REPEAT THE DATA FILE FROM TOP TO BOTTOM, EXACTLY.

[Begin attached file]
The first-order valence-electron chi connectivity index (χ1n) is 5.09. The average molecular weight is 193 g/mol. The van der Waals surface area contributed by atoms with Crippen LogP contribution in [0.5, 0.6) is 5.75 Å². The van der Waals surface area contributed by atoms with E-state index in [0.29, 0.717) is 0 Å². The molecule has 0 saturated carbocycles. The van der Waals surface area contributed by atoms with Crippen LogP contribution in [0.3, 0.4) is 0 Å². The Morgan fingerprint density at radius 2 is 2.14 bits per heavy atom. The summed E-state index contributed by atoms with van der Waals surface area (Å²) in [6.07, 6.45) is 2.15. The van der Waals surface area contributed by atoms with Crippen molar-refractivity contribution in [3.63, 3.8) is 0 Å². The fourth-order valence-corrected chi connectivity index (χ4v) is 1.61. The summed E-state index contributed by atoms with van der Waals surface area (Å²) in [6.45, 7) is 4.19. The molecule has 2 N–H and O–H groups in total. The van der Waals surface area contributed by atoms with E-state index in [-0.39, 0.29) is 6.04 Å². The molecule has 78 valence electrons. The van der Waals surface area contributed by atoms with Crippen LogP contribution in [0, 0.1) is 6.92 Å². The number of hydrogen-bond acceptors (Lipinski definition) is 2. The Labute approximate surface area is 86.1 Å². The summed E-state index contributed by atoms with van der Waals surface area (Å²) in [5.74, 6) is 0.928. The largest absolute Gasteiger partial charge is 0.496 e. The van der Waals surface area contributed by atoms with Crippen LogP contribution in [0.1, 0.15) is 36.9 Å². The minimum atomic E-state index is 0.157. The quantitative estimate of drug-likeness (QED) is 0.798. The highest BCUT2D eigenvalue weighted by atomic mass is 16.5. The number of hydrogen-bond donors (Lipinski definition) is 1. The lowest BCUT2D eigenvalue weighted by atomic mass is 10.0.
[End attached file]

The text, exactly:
The first-order valence-electron chi connectivity index (χ1n) is 5.09. The average molecular weight is 193 g/mol. The van der Waals surface area contributed by atoms with Crippen LogP contribution in [0.5, 0.6) is 5.75 Å². The van der Waals surface area contributed by atoms with E-state index in [0.29, 0.717) is 0 Å². The molecule has 0 saturated carbocycles. The van der Waals surface area contributed by atoms with Crippen LogP contribution in [0.3, 0.4) is 0 Å². The Morgan fingerprint density at radius 2 is 2.14 bits per heavy atom. The summed E-state index contributed by atoms with van der Waals surface area (Å²) in [6.07, 6.45) is 2.15. The van der Waals surface area contributed by atoms with Crippen molar-refractivity contribution in [3.63, 3.8) is 0 Å². The fourth-order valence-corrected chi connectivity index (χ4v) is 1.61. The summed E-state index contributed by atoms with van der Waals surface area (Å²) in [6.45, 7) is 4.19. The molecule has 2 N–H and O–H groups in total. The van der Waals surface area contributed by atoms with E-state index in [-0.39, 0.29) is 6.04 Å². The molecule has 78 valence electrons. The van der Waals surface area contributed by atoms with Crippen LogP contribution in [0, 0.1) is 6.92 Å². The number of hydrogen-bond acceptors (Lipinski definition) is 2. The Labute approximate surface area is 86.1 Å². The summed E-state index contributed by atoms with van der Waals surface area (Å²) in [5.74, 6) is 0.928. The largest absolute Gasteiger partial charge is 0.496 e. The van der Waals surface area contributed by atoms with Crippen LogP contribution in [0.1, 0.15) is 36.9 Å². The minimum atomic E-state index is 0.157. The quantitative estimate of drug-likeness (QED) is 0.798. The highest BCUT2D eigenvalue weighted by atomic mass is 16.5. The number of hydrogen-bond donors (Lipinski definition) is 1. The lowest BCUT2D eigenvalue weighted by atomic mass is 10.0.